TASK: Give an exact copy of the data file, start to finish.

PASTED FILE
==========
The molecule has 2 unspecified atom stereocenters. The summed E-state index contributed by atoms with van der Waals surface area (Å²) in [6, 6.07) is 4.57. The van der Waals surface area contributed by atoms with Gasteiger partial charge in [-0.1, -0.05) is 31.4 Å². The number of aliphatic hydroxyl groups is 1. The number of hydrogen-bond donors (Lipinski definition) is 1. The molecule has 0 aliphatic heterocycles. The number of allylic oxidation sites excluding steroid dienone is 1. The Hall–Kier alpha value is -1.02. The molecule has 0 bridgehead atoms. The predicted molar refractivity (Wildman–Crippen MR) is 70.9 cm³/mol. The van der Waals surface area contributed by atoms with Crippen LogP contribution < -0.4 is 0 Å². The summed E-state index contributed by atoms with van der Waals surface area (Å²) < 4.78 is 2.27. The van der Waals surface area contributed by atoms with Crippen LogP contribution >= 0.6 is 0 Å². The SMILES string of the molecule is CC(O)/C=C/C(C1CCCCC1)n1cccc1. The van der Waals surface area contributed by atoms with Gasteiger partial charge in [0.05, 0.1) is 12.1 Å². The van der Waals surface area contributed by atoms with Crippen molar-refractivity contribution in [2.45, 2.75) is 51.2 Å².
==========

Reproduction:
The molecule has 2 unspecified atom stereocenters. The summed E-state index contributed by atoms with van der Waals surface area (Å²) in [6, 6.07) is 4.57. The van der Waals surface area contributed by atoms with Gasteiger partial charge in [-0.1, -0.05) is 31.4 Å². The number of aliphatic hydroxyl groups is 1. The number of hydrogen-bond donors (Lipinski definition) is 1. The molecule has 0 aliphatic heterocycles. The number of allylic oxidation sites excluding steroid dienone is 1. The Hall–Kier alpha value is -1.02. The molecule has 0 bridgehead atoms. The predicted molar refractivity (Wildman–Crippen MR) is 70.9 cm³/mol. The van der Waals surface area contributed by atoms with Crippen LogP contribution < -0.4 is 0 Å². The summed E-state index contributed by atoms with van der Waals surface area (Å²) < 4.78 is 2.27. The van der Waals surface area contributed by atoms with Crippen LogP contribution >= 0.6 is 0 Å². The SMILES string of the molecule is CC(O)/C=C/C(C1CCCCC1)n1cccc1. The van der Waals surface area contributed by atoms with Gasteiger partial charge in [0.05, 0.1) is 12.1 Å². The van der Waals surface area contributed by atoms with Crippen molar-refractivity contribution in [2.45, 2.75) is 51.2 Å².